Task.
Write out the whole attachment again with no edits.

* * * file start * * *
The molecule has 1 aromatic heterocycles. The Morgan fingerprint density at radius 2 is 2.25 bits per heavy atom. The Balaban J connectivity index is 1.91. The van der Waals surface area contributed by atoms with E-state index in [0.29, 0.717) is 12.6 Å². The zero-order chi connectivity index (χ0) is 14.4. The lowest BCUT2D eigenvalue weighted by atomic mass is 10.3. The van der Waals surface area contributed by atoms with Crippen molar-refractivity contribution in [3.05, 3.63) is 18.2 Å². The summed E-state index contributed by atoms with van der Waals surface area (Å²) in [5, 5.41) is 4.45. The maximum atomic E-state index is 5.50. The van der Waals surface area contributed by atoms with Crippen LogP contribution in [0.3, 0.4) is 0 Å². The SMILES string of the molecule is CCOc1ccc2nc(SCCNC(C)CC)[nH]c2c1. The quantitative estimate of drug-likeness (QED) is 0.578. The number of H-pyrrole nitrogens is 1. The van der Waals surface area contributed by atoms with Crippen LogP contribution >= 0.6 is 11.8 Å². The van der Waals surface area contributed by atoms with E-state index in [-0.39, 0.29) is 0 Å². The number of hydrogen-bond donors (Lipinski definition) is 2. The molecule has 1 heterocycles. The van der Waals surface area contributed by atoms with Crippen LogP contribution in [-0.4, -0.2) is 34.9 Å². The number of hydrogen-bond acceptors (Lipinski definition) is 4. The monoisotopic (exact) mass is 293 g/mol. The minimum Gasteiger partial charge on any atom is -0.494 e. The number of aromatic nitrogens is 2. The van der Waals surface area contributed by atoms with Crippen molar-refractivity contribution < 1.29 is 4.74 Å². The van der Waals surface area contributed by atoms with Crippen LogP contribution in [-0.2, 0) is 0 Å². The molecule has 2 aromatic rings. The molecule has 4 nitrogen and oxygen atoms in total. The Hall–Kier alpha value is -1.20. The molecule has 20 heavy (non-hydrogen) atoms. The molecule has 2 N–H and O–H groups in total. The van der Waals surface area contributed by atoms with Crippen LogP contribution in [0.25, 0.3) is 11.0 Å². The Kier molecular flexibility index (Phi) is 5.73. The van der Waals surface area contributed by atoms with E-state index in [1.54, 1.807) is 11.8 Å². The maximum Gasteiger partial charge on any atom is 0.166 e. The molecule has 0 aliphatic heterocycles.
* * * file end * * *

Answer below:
The molecule has 1 aromatic heterocycles. The Morgan fingerprint density at radius 2 is 2.25 bits per heavy atom. The Balaban J connectivity index is 1.91. The van der Waals surface area contributed by atoms with E-state index in [0.29, 0.717) is 12.6 Å². The zero-order chi connectivity index (χ0) is 14.4. The lowest BCUT2D eigenvalue weighted by atomic mass is 10.3. The van der Waals surface area contributed by atoms with Crippen molar-refractivity contribution in [3.05, 3.63) is 18.2 Å². The summed E-state index contributed by atoms with van der Waals surface area (Å²) in [5, 5.41) is 4.45. The maximum atomic E-state index is 5.50. The van der Waals surface area contributed by atoms with Crippen LogP contribution in [0.3, 0.4) is 0 Å². The SMILES string of the molecule is CCOc1ccc2nc(SCCNC(C)CC)[nH]c2c1. The quantitative estimate of drug-likeness (QED) is 0.578. The number of H-pyrrole nitrogens is 1. The van der Waals surface area contributed by atoms with Crippen LogP contribution >= 0.6 is 11.8 Å². The van der Waals surface area contributed by atoms with E-state index in [-0.39, 0.29) is 0 Å². The number of hydrogen-bond donors (Lipinski definition) is 2. The molecule has 1 heterocycles. The van der Waals surface area contributed by atoms with Crippen LogP contribution in [-0.4, -0.2) is 34.9 Å². The number of hydrogen-bond acceptors (Lipinski definition) is 4. The monoisotopic (exact) mass is 293 g/mol. The minimum Gasteiger partial charge on any atom is -0.494 e. The number of aromatic nitrogens is 2. The van der Waals surface area contributed by atoms with Crippen molar-refractivity contribution < 1.29 is 4.74 Å². The van der Waals surface area contributed by atoms with Crippen LogP contribution in [-0.2, 0) is 0 Å². The molecule has 2 aromatic rings. The molecule has 4 nitrogen and oxygen atoms in total. The Hall–Kier alpha value is -1.20. The molecule has 20 heavy (non-hydrogen) atoms. The molecule has 2 N–H and O–H groups in total. The van der Waals surface area contributed by atoms with Crippen LogP contribution in [0.25, 0.3) is 11.0 Å². The Kier molecular flexibility index (Phi) is 5.73. The van der Waals surface area contributed by atoms with E-state index in [1.54, 1.807) is 11.8 Å². The maximum Gasteiger partial charge on any atom is 0.166 e. The molecule has 0 aliphatic heterocycles.